“Having Dana Chisnell, co-founder of the Center for Civic Design, present her work on mapping and improving the journey of American voters was the perfect lesson at the perfect time. The page-level analytics dashboards are a good foundation we want to build on. In the next year, we’re going to research, test, and build Mass.gov journey analytics dashboards. We’re also spending this year working with partner organizations on mapping end-to-end user journeys for different services. Dana’s experience on how to map a journey, identify challenges, and then improve the process was relevant to everyone in the room. It was eye-opening, enlightening, and exciting. There are a lot of opportunities to improve the lives of our constituents.”

Want to know how we created our page-level data dashboards? Read Custom dashboards: Surfacing data where Mass.gov authors need it

Embedded tweet from @epubpupil highlighting her positive thoughts on Dana Chisnell’s keynote presentation on mapping and improving the journey of American voters.

The Mayflower Design System is a work in progress

“It’s great to see there’s a Mayflower community forming among stakeholders in different roles across state government. ”

— Minghua Sun

Sienna Svob, Developer and Data Analyst
“We need to work harder to build a Mayflower community that will support the diversity of print, web, and applications across the Commonwealth. Agencies are willing and excited to use Mayflower and we need to harness this and involve them more to make it a better product.”

Minghua Sun, Mayflower Product Owner
“I’m super excited to see that so many of the content authors came to the Mayflower breakout session. They were not only interested in using the Mayflower Design System to create a single face of government but also raised constructive questions and were willing to collaborate on making it better! After the conference we followed up with more information and invited them to the Mayflower public Slack channel. It’s great to see there’s a Mayflower community forming among stakeholders in different roles across state government. ”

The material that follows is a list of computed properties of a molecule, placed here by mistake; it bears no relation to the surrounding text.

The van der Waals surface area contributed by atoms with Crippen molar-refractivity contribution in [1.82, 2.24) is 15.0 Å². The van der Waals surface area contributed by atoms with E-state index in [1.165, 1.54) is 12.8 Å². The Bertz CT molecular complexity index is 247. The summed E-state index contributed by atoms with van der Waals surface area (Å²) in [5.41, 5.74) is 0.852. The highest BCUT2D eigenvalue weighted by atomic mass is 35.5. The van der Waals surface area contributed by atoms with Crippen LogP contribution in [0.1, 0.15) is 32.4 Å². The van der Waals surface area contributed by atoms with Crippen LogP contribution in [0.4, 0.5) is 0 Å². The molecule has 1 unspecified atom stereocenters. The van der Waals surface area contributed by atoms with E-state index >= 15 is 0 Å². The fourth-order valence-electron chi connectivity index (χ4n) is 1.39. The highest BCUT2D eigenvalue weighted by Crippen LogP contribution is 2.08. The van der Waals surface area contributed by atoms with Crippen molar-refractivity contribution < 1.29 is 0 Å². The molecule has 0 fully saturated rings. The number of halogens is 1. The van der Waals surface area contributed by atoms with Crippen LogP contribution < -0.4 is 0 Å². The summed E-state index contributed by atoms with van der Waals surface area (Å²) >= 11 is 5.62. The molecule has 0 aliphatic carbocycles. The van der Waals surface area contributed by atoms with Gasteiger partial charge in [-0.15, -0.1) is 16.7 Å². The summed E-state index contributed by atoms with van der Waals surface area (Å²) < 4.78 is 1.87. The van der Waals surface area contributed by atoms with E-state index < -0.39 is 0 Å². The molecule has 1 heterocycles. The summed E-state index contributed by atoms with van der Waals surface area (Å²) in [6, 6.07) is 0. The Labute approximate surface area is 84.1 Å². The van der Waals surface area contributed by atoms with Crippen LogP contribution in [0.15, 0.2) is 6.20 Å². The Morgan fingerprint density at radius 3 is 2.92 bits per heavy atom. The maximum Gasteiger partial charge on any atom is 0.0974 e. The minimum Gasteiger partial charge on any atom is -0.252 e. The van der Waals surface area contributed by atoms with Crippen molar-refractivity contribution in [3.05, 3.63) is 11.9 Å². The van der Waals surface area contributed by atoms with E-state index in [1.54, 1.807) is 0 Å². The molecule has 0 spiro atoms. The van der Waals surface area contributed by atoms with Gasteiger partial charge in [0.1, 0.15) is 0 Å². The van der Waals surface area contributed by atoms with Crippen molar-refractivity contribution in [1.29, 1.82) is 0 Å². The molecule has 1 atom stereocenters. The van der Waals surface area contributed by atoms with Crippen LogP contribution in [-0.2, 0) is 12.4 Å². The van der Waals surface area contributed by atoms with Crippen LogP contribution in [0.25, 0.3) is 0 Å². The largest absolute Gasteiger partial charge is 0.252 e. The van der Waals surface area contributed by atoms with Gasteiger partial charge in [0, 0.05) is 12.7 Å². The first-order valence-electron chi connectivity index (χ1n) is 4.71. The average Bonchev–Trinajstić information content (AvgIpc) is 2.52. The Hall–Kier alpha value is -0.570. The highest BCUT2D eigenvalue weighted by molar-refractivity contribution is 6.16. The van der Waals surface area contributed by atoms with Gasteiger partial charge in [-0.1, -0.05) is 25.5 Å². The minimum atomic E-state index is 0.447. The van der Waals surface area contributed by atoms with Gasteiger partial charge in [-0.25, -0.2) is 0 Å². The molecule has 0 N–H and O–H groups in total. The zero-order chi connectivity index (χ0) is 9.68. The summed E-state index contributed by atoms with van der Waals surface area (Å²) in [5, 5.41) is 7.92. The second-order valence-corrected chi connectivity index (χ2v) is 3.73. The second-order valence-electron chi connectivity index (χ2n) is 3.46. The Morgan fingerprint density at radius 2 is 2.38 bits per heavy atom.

All digital channels support content strategy

Sam Mathius, Digital Communications Strategist
“It was great to see how many of our authors rely on digital newsletters to connect with constituents, which came up during a breakout session on the topic. Most of them feel like they need some help integrating them into their overall content strategy, and they were particularly excited about using tools and software to help them collect better data. In fact, attendees from some organizations mentioned how they’ve used newsletter data to uncover seasonal trends that help them inform the rest of their content strategy. I think that use case got the analytics gears turning for a lot of folks, which is exciting.”

Authors are eager and excited to learn and share

“I’d like to see us create more opportunities for authors to get together in informal sessions. They’re such a diverse group, but they share a desire to get it right.”

— Fiona Molloy

Shannon Desmond, Content Strategist
“I learned that the Mass.gov authors are energetic about the new content types that have been implemented over the past 8 months and are even more eager to learn about the new enhancements to the content management system (CMS) that continue to roll out. Furthermore, as a lifelong Massachusetts resident and a dedicated member of the Mass.gov team, it was enlightening to see how passionate the authors are about translating government language and regulations for constituents in a way that can be easily and quickly understood by the constituents of the State.”